acts and transactions. See ERISA Advisory Opinion Procedure 76-1 (FR 
Doc. 76-25168).
---------------------------------------------------------------------------

    The same commenter suggested that the final rule could contain a 
deeming provision under which the control test would be considered 
satisfied if, in the absence of actual control, it could be 
demonstrated that the group or association otherwise acts in the 
interest of its employer-members in relation to such a plan, including 
but not limited to demonstrating the existence of a fiduciary or 
contractual duty to act in the plan's interest. Whether group or 
association members in fact have sufficient control of the functions 
and activities of the group or association for it to be considered bona 
fide, however, is entirely independent of and unrelated to whether the 
group or association's key officials or board members are fiduciaries 
of the MEP. For these reasons, the Department declines to adopt the 
suggestions of these commenters.
e. Commonality of Interest
    Paragraph (b)(1)(v) of the Proposed Rule required that the employer 
members of the group or association of employers have commonality of 
interest. Paragraph (b)(2)(i)(A) of the Proposed Rule recognized 
commonality if the employers are in the same trade, industry, line of 
business or profession. Alternatively, paragraph (b)(2)(i)(B) of the 
Proposed Rule recognized commonality if each employer has a principal 
place of business in the same region that does not exceed the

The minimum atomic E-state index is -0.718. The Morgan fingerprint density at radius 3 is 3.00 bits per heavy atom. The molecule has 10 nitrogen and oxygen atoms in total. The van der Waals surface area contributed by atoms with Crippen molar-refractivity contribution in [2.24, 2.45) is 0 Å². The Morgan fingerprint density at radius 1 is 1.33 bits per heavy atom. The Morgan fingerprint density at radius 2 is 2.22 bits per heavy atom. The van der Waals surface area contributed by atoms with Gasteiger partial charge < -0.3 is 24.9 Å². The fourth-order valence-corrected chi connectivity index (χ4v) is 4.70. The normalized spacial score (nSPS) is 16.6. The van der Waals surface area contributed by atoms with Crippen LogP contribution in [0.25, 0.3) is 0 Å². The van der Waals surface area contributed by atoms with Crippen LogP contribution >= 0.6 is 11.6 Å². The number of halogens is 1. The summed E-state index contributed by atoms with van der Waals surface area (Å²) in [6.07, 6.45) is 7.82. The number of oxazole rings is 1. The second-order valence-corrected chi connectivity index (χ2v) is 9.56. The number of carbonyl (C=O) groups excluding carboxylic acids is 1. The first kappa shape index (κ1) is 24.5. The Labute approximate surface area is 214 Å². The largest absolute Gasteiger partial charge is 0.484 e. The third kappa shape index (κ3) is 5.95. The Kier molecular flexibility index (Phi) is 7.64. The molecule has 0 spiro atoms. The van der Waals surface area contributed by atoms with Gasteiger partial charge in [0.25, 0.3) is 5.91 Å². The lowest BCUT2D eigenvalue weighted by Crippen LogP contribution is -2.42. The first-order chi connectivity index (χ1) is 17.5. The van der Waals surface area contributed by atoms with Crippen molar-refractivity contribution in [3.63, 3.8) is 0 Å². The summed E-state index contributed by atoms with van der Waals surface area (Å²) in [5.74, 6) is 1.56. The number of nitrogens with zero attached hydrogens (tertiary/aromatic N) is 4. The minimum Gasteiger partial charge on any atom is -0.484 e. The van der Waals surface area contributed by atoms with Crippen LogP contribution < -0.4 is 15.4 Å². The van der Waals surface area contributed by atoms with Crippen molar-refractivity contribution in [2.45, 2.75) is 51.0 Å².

boundaries of a single State or a metropolitan area (even if the 
metropolitan area includes more than one State).
(i) Commonality Based on Size
    Commenters suggested the final rule should contain a new provision 
that finds sufficient commonality based on the ``small'' size of the 
participating employers, regardless of the small firms' type of 
business or location. Some of these commenters would include in this 
category businesses with no employees other than the owner. According 
to the commenters, small employers often share unique bonds, interests, 
needs, and regulatory schemes, and may have significantly more 
commonality of interest than those in the same industry or region due 
solely to their size.
    The Department does not agree that this characteristic should be 
included as additional commonality of interest criteria in the final 
rule. A test that would treat all small businesses--including sole 
proprietors/working owners--nationwide as satisfying the standard based 
on size alone--without regard to their products, services, lines of 
business, or location--would be too open-ended to establish the 
requisite commonality of interest. Moreover, to the extent this class 
of business is not part of a single trade, industry, line of

[[Page 37516]]

business, or profession, the geography standard for establishing a 
commonality of interest at paragraph (b)(2)(i)(B) of the final rule 
already provides this class of business with the ability to form State-
wide and metropolitan area groups and associations that qualify as an 
employer for purposes of sponsoring a MEP. Accordingly, this suggestion 
was not adopted. Commenters on the RFI, however, are invited to include 
additional comments on this topic in the context of open MEPs.
(ii) Commonality Based on Industry
    Paragraph (b)(2)(i)(A) of the Proposed Rule recognized commonality 
if the employers are in the same trade, industry, line of business, or 
profession. This reflects that employers in the same trade or industry, 
not only produce the same or similar products or services, but that 
they also tend to share, among other things, similar regulatory and 
market environments, economic trends, collective bargaining, and other